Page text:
A state Superior Court judge has overturned the harassment conviction of one of three Sea Bright firefighters involved in a firehouse scuffle 18 months ago, redbankgreen has learned.

In an unwritten opinion, Judge Anthony Mellaci ruled from the bench in Freehold Friday that a municipal court judge had given “misplaced” credibility to the accusers of firefighter Justin Hughes, said Hughes’s attorney, Scott Servilla.

Hughes, 29, was found guilty of harassment for provocative statements, which he denied making, that 25-year-old Steven Lang, a former Marine, “should have died in Iraq.”

The alleged insults, in the Sea Bright firehouse bar during a wetdown ceremony for a new truck, were said to have incited attacks on Hughes by Lang and his brother, Peter Lang, 33. The scuffles, in which Hughes claimed he was injured, were captured on closed-circuit security video.

Lang and his brother were both convicted by Little Silver municipal court judge James Berube of assaulting Hughes.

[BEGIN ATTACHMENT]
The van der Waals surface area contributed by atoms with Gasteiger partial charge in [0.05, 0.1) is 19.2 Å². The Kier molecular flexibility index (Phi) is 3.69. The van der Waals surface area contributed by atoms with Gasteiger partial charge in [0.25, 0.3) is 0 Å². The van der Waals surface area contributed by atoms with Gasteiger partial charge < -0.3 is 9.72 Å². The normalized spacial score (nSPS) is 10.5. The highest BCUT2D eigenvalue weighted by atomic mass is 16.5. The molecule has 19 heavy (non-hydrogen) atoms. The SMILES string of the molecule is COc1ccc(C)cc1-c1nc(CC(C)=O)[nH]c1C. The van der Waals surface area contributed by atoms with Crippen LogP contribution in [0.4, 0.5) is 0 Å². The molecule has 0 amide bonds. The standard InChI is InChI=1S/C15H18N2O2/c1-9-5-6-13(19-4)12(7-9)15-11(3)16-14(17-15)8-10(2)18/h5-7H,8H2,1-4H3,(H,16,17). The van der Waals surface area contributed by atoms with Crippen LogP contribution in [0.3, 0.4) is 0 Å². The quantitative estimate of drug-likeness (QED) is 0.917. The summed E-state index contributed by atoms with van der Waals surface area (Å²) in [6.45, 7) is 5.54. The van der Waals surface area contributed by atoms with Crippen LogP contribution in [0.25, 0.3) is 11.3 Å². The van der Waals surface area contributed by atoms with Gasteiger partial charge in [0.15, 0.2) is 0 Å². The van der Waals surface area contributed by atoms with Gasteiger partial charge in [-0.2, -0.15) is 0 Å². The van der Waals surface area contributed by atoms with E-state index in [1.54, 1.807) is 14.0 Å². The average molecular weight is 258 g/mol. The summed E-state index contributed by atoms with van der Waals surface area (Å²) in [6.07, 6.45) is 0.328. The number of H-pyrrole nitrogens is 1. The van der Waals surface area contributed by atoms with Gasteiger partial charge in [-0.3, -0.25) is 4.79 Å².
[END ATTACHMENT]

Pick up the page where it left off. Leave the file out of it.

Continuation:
All three came away with the same sentence: $500 in penalties, as well as a requirement to perform 100 hours of community service.

But Servilla, himself a Sea Bright fireman for 28 years, said Mellaci found that “there was insufficient proof to find that Justin had even made those statements.”

Asked to comment, Servilla said the ruling “speaks for itself. It was always clear to several people that Justin didn’t make any such statements.”

He declined to comment further, except to say that the events of October 9, 2010, were not representative of the character of the volunteer fire squad, which “has moved on in a positive direction” under the leadership of Chief Chad Murphy.

Hughes told redbankgreen that Mellaci’s ruling left him with “a smile on my face that couldn’t be any wider.”

It was unclear late Friday if the Langs had also appealed their convictions. William Wilson, the lawyer who represented the Langs, could not be reached for comment.

All three firefighters were expected to face disciplinary action by the borough council for violating employee policy. Hughes said he will now seek to have that action against him terminated based on Mellaci’s ruling.